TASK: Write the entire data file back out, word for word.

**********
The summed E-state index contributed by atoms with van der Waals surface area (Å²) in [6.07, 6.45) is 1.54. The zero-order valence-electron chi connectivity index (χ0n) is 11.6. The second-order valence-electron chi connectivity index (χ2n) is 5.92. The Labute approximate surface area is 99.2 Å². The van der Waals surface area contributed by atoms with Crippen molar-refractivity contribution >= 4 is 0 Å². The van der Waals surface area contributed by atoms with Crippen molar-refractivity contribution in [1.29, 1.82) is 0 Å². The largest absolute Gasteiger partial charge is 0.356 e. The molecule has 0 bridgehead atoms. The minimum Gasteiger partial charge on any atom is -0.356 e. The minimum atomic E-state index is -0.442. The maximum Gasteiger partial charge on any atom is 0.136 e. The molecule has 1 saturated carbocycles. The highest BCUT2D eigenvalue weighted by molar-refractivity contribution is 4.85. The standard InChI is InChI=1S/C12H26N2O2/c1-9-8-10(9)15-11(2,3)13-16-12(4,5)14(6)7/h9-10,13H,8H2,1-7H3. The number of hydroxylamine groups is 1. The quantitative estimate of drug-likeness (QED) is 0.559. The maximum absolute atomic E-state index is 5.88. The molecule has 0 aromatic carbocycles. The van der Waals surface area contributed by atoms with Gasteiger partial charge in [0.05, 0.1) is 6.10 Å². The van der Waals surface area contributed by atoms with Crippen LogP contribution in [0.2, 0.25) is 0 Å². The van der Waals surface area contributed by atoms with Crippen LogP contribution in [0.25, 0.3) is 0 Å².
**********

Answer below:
The summed E-state index contributed by atoms with van der Waals surface area (Å²) in [6.07, 6.45) is 1.54. The zero-order valence-electron chi connectivity index (χ0n) is 11.6. The second-order valence-electron chi connectivity index (χ2n) is 5.92. The Labute approximate surface area is 99.2 Å². The van der Waals surface area contributed by atoms with Crippen molar-refractivity contribution >= 4 is 0 Å². The van der Waals surface area contributed by atoms with Crippen molar-refractivity contribution in [1.29, 1.82) is 0 Å². The largest absolute Gasteiger partial charge is 0.356 e. The molecule has 0 bridgehead atoms. The minimum Gasteiger partial charge on any atom is -0.356 e. The minimum atomic E-state index is -0.442. The maximum Gasteiger partial charge on any atom is 0.136 e. The molecule has 1 saturated carbocycles. The highest BCUT2D eigenvalue weighted by molar-refractivity contribution is 4.85. The standard InChI is InChI=1S/C12H26N2O2/c1-9-8-10(9)15-11(2,3)13-16-12(4,5)14(6)7/h9-10,13H,8H2,1-7H3. The number of hydroxylamine groups is 1. The quantitative estimate of drug-likeness (QED) is 0.559. The maximum absolute atomic E-state index is 5.88. The molecule has 0 aromatic carbocycles. The van der Waals surface area contributed by atoms with Gasteiger partial charge in [0.05, 0.1) is 6.10 Å². The van der Waals surface area contributed by atoms with Crippen LogP contribution in [0.2, 0.25) is 0 Å². The van der Waals surface area contributed by atoms with Crippen LogP contribution in [0.25, 0.3) is 0 Å².